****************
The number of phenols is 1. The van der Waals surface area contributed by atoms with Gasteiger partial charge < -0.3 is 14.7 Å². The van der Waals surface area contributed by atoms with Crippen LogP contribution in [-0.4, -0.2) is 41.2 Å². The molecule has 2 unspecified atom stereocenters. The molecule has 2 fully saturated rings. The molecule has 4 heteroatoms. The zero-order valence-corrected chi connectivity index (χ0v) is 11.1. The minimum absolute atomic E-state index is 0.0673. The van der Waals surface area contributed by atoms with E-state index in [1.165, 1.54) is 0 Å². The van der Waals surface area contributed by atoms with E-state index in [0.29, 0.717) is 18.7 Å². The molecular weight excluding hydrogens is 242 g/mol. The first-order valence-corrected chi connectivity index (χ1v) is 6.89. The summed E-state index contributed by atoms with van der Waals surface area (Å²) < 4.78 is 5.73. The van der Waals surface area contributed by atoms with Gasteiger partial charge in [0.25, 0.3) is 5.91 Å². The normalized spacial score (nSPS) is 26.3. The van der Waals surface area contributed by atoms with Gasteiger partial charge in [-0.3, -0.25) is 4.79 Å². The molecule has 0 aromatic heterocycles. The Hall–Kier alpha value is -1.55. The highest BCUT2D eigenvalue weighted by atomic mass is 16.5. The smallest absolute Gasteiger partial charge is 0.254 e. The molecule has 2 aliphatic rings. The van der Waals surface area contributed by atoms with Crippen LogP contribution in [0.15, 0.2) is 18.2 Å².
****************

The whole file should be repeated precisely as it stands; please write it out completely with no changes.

The number of phenols is 1. The van der Waals surface area contributed by atoms with Gasteiger partial charge < -0.3 is 14.7 Å². The van der Waals surface area contributed by atoms with Crippen LogP contribution in [-0.4, -0.2) is 41.2 Å². The molecule has 2 unspecified atom stereocenters. The molecule has 2 fully saturated rings. The molecule has 4 heteroatoms. The zero-order valence-corrected chi connectivity index (χ0v) is 11.1. The minimum absolute atomic E-state index is 0.0673. The van der Waals surface area contributed by atoms with E-state index in [1.165, 1.54) is 0 Å². The van der Waals surface area contributed by atoms with E-state index in [0.29, 0.717) is 18.7 Å². The molecular weight excluding hydrogens is 242 g/mol. The first-order valence-corrected chi connectivity index (χ1v) is 6.89. The summed E-state index contributed by atoms with van der Waals surface area (Å²) < 4.78 is 5.73. The van der Waals surface area contributed by atoms with Gasteiger partial charge in [0.25, 0.3) is 5.91 Å². The normalized spacial score (nSPS) is 26.3. The van der Waals surface area contributed by atoms with Gasteiger partial charge in [-0.3, -0.25) is 4.79 Å². The molecule has 0 aromatic heterocycles. The Hall–Kier alpha value is -1.55. The highest BCUT2D eigenvalue weighted by atomic mass is 16.5. The smallest absolute Gasteiger partial charge is 0.254 e. The molecule has 2 aliphatic rings. The van der Waals surface area contributed by atoms with Crippen LogP contribution in [0.15, 0.2) is 18.2 Å².